British aliyah up 25%
THE NUMBER of UK Jews who emigrated to Israel in 2015 rose by almost 25 per cent on the previous year, making it the third highest aliyah figure in a decade.
According to the Jewish Agency, 774 Jews left Britain for Israel last year, up from 627 in 2014. The figures are preliminary and could be revised upwards.
The olim are predominantly young, Orthodox and well-educated, with more than a quarter having at least one university degree.
Rael Goodman, head of the Jewish Agency’s delegation in the UK, said the figure was “a true vote of confidence in Israel”.
Rabbi Daniel Roselaar, the minister of Alei Tzion in Hendon, one of the United Synagogue’s youngest communities, said that many members of his congregation were leaving for Israel.
“Our membership tends to be young and we have a lot of people with transferable skills, which mean that they have realistic employment opportunities in Israel. The uncertain security situation in Europe and increased antisemitism is also motivating people’s thinking, meaning that Israel is seeming less dangerous than it was some years back,” he said.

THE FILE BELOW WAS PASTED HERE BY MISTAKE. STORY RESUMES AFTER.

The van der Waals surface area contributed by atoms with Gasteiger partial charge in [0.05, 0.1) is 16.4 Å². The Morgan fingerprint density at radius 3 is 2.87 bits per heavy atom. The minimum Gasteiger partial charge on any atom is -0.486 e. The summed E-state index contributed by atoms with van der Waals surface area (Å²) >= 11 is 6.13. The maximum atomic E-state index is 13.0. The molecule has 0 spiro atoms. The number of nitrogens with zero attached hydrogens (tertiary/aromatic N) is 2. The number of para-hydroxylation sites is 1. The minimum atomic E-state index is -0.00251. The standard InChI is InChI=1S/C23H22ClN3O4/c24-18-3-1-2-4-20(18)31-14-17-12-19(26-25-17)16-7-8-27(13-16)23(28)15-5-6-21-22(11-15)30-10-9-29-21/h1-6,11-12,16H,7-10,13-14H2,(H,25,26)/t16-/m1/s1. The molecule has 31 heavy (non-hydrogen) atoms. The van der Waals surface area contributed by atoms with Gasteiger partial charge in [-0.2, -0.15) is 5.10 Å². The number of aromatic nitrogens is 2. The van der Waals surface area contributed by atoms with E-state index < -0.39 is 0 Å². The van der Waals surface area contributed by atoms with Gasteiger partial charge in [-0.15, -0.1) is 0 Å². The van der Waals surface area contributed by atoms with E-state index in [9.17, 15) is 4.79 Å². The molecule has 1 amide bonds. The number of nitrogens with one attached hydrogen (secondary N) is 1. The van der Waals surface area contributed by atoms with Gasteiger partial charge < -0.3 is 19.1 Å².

Worldwide, aliyah last year reached its highest rate since 2003 with more than 30,0000 diaspora Jews moving to Israel.
The largest single national contingent came from France — around 7,900, compared to 7,200 in 2014, a rise of 10 per cent. However, it was well short of the 15,000 predicted by some after the terror attacks in Paris last year. Large numbers also made aliyah from Russia and the Ukraine.
Last year’s British figure is well above the annual average of 655 for the decade 2005-2014, and considerably higher than the early years of the new millennium, when the rate dipped to around 300 a year. But it began to rise again in 2005 and climbed to 853 in 2009 and 786 the following year.
Aliy ah from Britain peaked at around 1,800 shortly after the Six-Day War in 1968 and, according to a report from the Institute of Jewish Policy Research in 2013, averaged around 1,000 a year in the 1960 sto 1980s.
However, for every two British Jews